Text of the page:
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Defense's Closing: This Was No Murder

Final arguments present case as a tragic accident or a near-perfect murder

In closing arguments Tuesday, the defense attorney for a man charged in the May 2008 drowning death of his wife described the event as "an accident with tragic consequences" — while Morris County Assistant Prosecutor Maggie Calderwood said it was “almost a perfect murder.”

The jury is expected to begin deliberations in the trial of Kleber Cordova Wednesday, following instructions from Superior Court  Judge David Ironson.

Morristown resident Cordova, 32,  is accused of murdering his wife, Eliana Torres, as well as child endangerment, witness tampering, tampering with evidence and hindering apprehension. He has pleaded not guilty.

While defense attorney Jessica Moses said Cordova’s actions on the morning his wife drowned were the actions of a man angry that his wife wanted a divorce, and then panicky after she fell into a bathtub filling with water, Calderwood said Cordova was calm an calculating as he allegedly drowned Torres, and then covered it up.

Moses said the state did  not prove its case for murder, arguing instead that a passion provocation manslaughter conviction would be more fitting in this case.

Calderwood said that passion provocation manslaughter was not the appropriate choice because Cordova had known for at least a week that his wife had wanted a divorce. While Torres said she was leaving that day, and that  announcement resulted in a fight, the level of anger in that moment did not rise to the level required to trigger the passion provocation defense, Calderwood said.

Moses argued that Cordova was upset that his wife told him that morning that she wanted a divorce. He hit Torres, Moses said, and she pushed him back. A brief fight took place and Torres fell into the bathtub where water was running, the defense maintained.

Moses said Cordova tried to lift Torres from the tub but she was thrashing about and he could not do it.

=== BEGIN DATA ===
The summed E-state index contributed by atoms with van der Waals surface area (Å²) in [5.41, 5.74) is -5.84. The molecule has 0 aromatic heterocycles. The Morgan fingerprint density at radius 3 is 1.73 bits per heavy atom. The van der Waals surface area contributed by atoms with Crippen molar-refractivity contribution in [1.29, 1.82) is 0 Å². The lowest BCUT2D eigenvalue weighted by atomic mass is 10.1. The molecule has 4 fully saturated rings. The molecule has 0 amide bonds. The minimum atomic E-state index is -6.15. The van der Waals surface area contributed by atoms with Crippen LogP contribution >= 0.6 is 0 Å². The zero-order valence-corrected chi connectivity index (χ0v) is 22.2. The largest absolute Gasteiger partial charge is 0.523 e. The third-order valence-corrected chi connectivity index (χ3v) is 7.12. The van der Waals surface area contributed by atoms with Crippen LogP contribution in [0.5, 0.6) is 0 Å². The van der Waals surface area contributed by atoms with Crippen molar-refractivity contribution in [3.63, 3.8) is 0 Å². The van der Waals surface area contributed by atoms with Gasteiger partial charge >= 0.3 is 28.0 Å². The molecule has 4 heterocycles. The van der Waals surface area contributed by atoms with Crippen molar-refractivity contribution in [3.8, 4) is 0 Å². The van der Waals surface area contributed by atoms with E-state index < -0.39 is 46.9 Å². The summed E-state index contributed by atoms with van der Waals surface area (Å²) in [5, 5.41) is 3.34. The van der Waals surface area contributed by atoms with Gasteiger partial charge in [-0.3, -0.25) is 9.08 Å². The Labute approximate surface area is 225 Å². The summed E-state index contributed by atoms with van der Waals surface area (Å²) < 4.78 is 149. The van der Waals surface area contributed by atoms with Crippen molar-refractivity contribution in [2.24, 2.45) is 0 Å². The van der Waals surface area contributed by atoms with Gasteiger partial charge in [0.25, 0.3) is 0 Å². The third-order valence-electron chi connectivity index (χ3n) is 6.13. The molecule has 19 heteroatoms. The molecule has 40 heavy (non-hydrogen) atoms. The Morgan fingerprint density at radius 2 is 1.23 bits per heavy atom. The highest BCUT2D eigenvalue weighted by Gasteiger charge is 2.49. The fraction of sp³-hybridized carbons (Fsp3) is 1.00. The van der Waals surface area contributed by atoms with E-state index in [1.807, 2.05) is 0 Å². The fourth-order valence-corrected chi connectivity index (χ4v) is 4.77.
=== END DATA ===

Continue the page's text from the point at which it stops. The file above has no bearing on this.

Moses said Kelly Cordova, their daughter, who was then 8 years old, gave a clear picture of what she saw when she described her father “trying to help her mother up."

“She was articulate about that she saw,” Moses said, and the “evidence clearly supported the girl’s testimony.”

For example, Moses asked, “why was the bathroom door open?”

The incident took place at a time in the morning when Cordova was returning from one job and preparing to go to another, his wife was preparing for her work day and their daughter was getting ready for school.

“If you trying to kill someone, isn’t it logical that you would close the door?” Moses asked.

Moses said that scratches on Cordova’s back showed that Torres had struck  him during the fight, and the lack of bruises on her chest indicated that Cordova was not holding her down in the bathtub, but instead, was trying to help her out.

Moses said that Cordova’s action to take off his wife’s clothes and hide them in their van parked in the driveway, was wrong, but was part of the  panic that Cordova felt when the police began to ask question about the incident. Moses said Cordova began to think that the police suspected he had something to do with her death.

In 2012, in video testimony played for the jury, Kelly Cordova gave testimony that supported the prosecution’s view of the case.